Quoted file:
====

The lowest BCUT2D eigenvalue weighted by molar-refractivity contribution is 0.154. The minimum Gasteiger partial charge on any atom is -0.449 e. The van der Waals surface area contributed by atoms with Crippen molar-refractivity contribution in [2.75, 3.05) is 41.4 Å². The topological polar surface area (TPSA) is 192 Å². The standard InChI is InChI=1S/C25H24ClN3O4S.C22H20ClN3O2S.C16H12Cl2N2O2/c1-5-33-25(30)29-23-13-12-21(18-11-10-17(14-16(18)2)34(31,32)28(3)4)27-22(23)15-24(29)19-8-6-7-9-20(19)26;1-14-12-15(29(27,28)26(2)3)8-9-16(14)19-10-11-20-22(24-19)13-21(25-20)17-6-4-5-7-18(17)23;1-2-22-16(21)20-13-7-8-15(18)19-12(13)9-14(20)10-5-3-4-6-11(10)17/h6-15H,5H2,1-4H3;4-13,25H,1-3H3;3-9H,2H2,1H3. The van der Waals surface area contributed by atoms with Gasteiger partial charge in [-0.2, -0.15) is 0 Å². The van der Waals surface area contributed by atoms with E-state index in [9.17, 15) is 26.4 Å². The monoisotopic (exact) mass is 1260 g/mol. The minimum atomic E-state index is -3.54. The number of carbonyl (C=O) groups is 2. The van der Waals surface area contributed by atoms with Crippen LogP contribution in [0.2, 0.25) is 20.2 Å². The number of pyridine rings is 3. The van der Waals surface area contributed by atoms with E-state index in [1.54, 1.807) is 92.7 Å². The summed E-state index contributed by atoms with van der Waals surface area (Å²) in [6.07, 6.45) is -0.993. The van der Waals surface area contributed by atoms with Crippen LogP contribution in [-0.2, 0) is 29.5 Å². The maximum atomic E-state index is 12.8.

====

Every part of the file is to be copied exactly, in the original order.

The lowest BCUT2D eigenvalue weighted by molar-refractivity contribution is 0.154. The minimum Gasteiger partial charge on any atom is -0.449 e. The van der Waals surface area contributed by atoms with Crippen molar-refractivity contribution in [2.75, 3.05) is 41.4 Å². The topological polar surface area (TPSA) is 192 Å². The standard InChI is InChI=1S/C25H24ClN3O4S.C22H20ClN3O2S.C16H12Cl2N2O2/c1-5-33-25(30)29-23-13-12-21(18-11-10-17(14-16(18)2)34(31,32)28(3)4)27-22(23)15-24(29)19-8-6-7-9-20(19)26;1-14-12-15(29(27,28)26(2)3)8-9-16(14)19-10-11-20-22(24-19)13-21(25-20)17-6-4-5-7-18(17)23;1-2-22-16(21)20-13-7-8-15(18)19-12(13)9-14(20)10-5-3-4-6-11(10)17/h6-15H,5H2,1-4H3;4-13,25H,1-3H3;3-9H,2H2,1H3. The van der Waals surface area contributed by atoms with Gasteiger partial charge in [-0.2, -0.15) is 0 Å². The van der Waals surface area contributed by atoms with E-state index in [9.17, 15) is 26.4 Å². The monoisotopic (exact) mass is 1260 g/mol. The minimum atomic E-state index is -3.54. The number of carbonyl (C=O) groups is 2. The van der Waals surface area contributed by atoms with Crippen LogP contribution in [0.2, 0.25) is 20.2 Å². The number of pyridine rings is 3. The van der Waals surface area contributed by atoms with E-state index in [1.54, 1.807) is 92.7 Å². The summed E-state index contributed by atoms with van der Waals surface area (Å²) in [6.07, 6.45) is -0.993. The van der Waals surface area contributed by atoms with Crippen LogP contribution in [-0.2, 0) is 29.5 Å². The maximum atomic E-state index is 12.8.